Weird pattern: Vertical oscillationsNext issue was the vertical oscillations (moire pattern on the disk). This is a very usual problem which is easily solved by means of an adjustable dashpot (which we can supply if required). First we tried an airpot, which sort of worked with the light-weight monophonic head but was not easy to adjust right.
Pitch control systemThen the focus shifted to a more versatile pitch control system, electronically variable, to be able to upgrade to an automatically variable pitch system in the future when the rest of the issues are dealt with.
Upgrade to stereophonic cutter headThe time was finally ripe to upgrade to a stereophonic feedback cutter head, the Caruso Nr. 135! A new head mount was needed, so we designed and built it (we can supply custom cutter head mounts to fit almost any head to any lathe, just ask). The airpot was not adequate for the much heavier Caruso head, so we had to upgrade to an oil dashpot as well.
A stereophonic feedback cutter head of course also needs a serious amount of electronics and a different chip suction arrangement.
Gearbox overhaulNow the tiny details are really starting to show. Bearing noises, clattering sounds, rumble, and so on. Time to get dirty and do a full-on gearbox overhaul. While we are at it, why not also get the lead screw sorted out?
We actually had to disassemble and put the gearbox back together twice on this machine. The first time was to measure the bearing dimensions and purchase replacements, and adjust the assembly without replacing parts. This kept it running for a bit longer until all the bearings could be found. Some proved very difficult to source, so, as soon as we found any stock, we purchased all of it, to have a good supply. We probably hold the last remaining stock for some of these bearings, and they are running out fast as we rebuild gearboxes and supply other Fairchild lathe owners. When our stock runs out, the only way to keep these lathes running will be to modify the gearboxes to be able to make use of other bearing types which are actually in current manufacture. We can do such modifications in-house, when the need arises.
The second disassembly and reassembly was to replace the bearings when all the parts had arrived. Should you require modification or repair work on disk recording lathe motors or gearboxes, do not hesitate to get in touch.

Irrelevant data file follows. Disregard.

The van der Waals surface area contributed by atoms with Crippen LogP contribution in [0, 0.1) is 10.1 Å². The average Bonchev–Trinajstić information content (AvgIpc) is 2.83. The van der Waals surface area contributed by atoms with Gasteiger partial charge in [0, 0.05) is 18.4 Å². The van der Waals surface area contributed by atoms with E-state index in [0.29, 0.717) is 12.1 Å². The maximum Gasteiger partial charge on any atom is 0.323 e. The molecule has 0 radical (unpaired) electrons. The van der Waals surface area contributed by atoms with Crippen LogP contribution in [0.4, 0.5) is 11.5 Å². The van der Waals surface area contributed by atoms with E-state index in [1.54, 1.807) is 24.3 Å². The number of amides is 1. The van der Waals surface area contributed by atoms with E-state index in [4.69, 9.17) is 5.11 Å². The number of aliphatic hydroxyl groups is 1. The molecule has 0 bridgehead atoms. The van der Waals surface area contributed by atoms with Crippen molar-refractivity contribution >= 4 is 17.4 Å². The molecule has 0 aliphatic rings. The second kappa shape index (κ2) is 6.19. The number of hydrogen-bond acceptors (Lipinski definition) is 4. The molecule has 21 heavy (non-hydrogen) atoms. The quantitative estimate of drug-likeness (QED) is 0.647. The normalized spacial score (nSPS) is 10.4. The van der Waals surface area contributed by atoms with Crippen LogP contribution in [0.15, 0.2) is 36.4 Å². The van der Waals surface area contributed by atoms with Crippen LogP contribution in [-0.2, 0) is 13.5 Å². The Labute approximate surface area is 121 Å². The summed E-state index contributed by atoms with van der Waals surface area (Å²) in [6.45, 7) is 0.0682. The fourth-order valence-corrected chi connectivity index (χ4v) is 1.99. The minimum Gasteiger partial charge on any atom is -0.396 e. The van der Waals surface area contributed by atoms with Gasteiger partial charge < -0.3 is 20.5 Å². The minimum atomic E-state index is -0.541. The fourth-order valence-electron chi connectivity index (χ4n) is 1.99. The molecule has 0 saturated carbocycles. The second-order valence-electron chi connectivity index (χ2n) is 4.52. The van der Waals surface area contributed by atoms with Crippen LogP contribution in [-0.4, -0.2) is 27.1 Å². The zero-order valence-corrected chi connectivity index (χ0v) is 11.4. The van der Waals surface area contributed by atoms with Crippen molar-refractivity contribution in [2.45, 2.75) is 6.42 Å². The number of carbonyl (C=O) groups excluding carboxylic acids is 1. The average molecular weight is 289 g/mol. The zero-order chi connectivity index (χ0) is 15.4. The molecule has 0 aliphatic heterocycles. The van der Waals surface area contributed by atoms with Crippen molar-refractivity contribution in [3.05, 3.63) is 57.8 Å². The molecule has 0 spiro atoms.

Beautiful engineering! Considering that this was actually made in the 1930's, long before CAD, CNC, and digital measurement tools had even been dreamed of, it is absolutely astonishing! The precision of this assembly, the quality of the materials, and the level of craftsmanship would put to shame most modern manufacturing! You can tell that Fairchild was also manufacturing aircraft! No wonder that even nowadays, for the most demanding precision engineering work, manually operated machine tools from the 1950's and even earlier are still being used. They really did use their knowledge, understanding of science, and abilities to their full potential back then, and their results are often still unsurpassed. To be fair though, this is not because it cannot be done as good at present, but simply that it is unfortunately seen as uneconomical to work to such high standards.
Platter upgradeSo, with the gearbox running as good as new, the platter was no longer satisfactory. Apart from the warping which made it impossible to true it up to the required level of accuracy, it also suffered from an additional major disadvantage: It was made of cast iron, which interacts with the stray magnetic field of a stereophonic cutter head (monophonic heads have weaker fields so it is usually not much of a problem) and ruins the depth of cut adjustment. Additionally, as mentioned earlier, the puck clamping of the blank disk is really not a good idea if you are trying to do professional work.
The obvious choice was to fit a Neumann-style vacuum clamp-down platter, made of a suitable aluminum alloy to very precise dimensional standards (which means flat as can be). We first had to make a sub-platter with height adjusters and a new hollow spindle, to act as an air channel for evacuating the platter. The teeth around the subplatter provide the impulse to a speed/positioning sensor, to interface with automatically variable pitch and electronic speed regulation systems.
The platter is fitted on top of the new sub platter and spindle assembly. A vacuum hose is fitted to the top of the spindle, over the blank disk, and the resulting vacuum firmly clamps the disk onto the platter and most importantly, flattens it out, should it have any tendency towards warping.
More coming soon...!